Las Chicas del Cable

Finals week is among most college students which naturally means doing all things necessary to avoid studying. For me, this means watching an entire Netflix show in less than 24 hours (it was only 8 episodes so not actually that bad). But I’m going to talk about that show, called Cable Girls.

The first half of season 1 was released just last week, its a Spanish show, with voiceovers in English so subtitles are not needed, set in Madrid in the late 1920s, amidst the beginnings of the suffragette movement. It follows the lives of 4 young women coming to Madrid from various different backgrounds to work as operators at a telephone company, one of the few positions women could hold. They were working during the fictional first transatlantic telephone call, between the King of Spain and President of the United States and the premier of the first ever rotary phone.

The show itself is filled with drama, romance, comedy, and best of all, the foundation of feminist ideas (I know, I know, how many posts can I possibly write about feminism… The answer is a lot). These women, Alba (sometimes Lidia), Carlota, Ángeles, and Marga discuss the struggles they are facing as women and their lack of power in a world with laws written by men for men – everything is stacked against them. We see them pushing for independence from their husbands and fathers, longing to continue working, sacrifices made to enter the workforce in the first place, being arrested for attending a meeting pushing for equality, and their desire to ultimately be free.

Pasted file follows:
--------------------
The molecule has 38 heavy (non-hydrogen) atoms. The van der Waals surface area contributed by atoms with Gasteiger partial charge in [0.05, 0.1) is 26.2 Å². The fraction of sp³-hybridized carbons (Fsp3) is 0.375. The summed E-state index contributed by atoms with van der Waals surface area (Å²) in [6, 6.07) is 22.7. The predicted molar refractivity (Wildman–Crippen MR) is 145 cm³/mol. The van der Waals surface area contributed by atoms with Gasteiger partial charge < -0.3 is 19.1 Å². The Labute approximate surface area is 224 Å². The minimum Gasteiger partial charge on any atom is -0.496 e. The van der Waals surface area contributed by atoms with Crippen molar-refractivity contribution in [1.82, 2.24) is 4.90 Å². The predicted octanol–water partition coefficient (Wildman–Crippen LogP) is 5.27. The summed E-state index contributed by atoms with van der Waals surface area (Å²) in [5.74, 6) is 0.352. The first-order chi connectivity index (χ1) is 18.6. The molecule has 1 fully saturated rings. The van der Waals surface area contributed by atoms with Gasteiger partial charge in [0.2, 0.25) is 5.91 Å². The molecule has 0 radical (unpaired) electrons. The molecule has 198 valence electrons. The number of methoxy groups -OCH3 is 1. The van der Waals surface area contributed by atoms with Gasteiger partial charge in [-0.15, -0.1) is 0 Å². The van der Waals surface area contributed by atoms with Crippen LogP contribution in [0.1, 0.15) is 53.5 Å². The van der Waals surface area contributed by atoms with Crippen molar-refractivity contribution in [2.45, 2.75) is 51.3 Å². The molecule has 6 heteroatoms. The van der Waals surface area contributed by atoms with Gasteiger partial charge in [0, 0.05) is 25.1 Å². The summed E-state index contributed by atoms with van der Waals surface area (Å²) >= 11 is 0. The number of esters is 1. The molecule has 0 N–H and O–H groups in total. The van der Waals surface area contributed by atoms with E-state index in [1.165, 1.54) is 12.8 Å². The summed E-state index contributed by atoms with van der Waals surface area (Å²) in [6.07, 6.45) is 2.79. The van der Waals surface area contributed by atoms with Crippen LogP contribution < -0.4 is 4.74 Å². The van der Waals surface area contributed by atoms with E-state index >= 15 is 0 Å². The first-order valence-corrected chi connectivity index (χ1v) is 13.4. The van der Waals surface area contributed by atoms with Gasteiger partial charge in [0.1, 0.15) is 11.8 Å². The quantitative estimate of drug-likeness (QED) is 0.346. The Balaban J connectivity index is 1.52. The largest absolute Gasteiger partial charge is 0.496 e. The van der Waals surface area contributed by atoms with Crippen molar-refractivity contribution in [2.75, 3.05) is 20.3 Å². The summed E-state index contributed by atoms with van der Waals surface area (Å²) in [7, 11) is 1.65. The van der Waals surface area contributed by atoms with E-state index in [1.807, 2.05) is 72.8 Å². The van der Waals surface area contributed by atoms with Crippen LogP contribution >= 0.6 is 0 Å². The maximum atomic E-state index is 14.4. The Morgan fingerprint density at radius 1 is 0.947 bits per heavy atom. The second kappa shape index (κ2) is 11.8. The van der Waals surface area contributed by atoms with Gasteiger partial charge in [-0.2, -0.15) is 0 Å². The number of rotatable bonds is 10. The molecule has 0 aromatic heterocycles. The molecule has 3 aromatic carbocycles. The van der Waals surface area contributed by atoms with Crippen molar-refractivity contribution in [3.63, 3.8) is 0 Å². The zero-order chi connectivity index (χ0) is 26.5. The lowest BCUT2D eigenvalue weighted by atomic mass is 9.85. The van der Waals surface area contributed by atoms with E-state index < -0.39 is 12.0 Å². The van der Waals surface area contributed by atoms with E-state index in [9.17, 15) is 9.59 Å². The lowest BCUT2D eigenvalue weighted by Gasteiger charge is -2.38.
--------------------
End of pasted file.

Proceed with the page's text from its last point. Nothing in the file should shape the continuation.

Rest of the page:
Beyond these ideas, there are a number of other things making this show stand out. For starters, a relationship between 2 women, then expanded to an extent to include a man, in other words polyamory, which looking at the setting of the plot, was a surprise to me. Within that relationship, there is a notion of one character possibly discovering she wishes to transition to a man, although this is not definite even the allusion to a potential transgender character is amazing and crazy. Mental health is also addressed in a supporting role, but present nonetheless. Abuse, miscarriage, and espionage (as well as a bit political uprising stuff) are some of the other topics touched on.

There are a lot of things that could have gone wrong with this show, but the writers seemed to hit the nail on the head with most of it. With shows and movies taking place in this time period, it can sometimes seem like the plot is based around the male characters rather than female, when really the story should be about the women. I haven’t seen this so far; all the women are acting as independently as they can and none of their stories are being told from their husbands’/boyfriends’/fathers’ perspective. Even in stories not specifically about women’s rights, many female characters are included simply to further the characterization of the males, but in Cable Girls, I’ve been seeing the opposite, which is very refreshing.

I think the cast could have used more diversity, but that being said, it is based on Spain’s suffragette movement and I’m not as familiar with the diversity of Spain then or now and if historic accuracy was the goal, it’s fine, I’ll move past it for all the other good things. I did suddenly have a desire to know Spanish so I could listen to the original script but the translation was done well. Overall, I think this show was well executed and doesn’t undermine the struggles of women and is definitely worth checking out if you need something new to watch. And if not for the women’s movement, watch it for the drama because holy cow it’s wild. I literally watched it all last night instead of studying for my stat final but it really was worth it.

~Sarah Ann

My Last Post: Why Not International Men’s Day?

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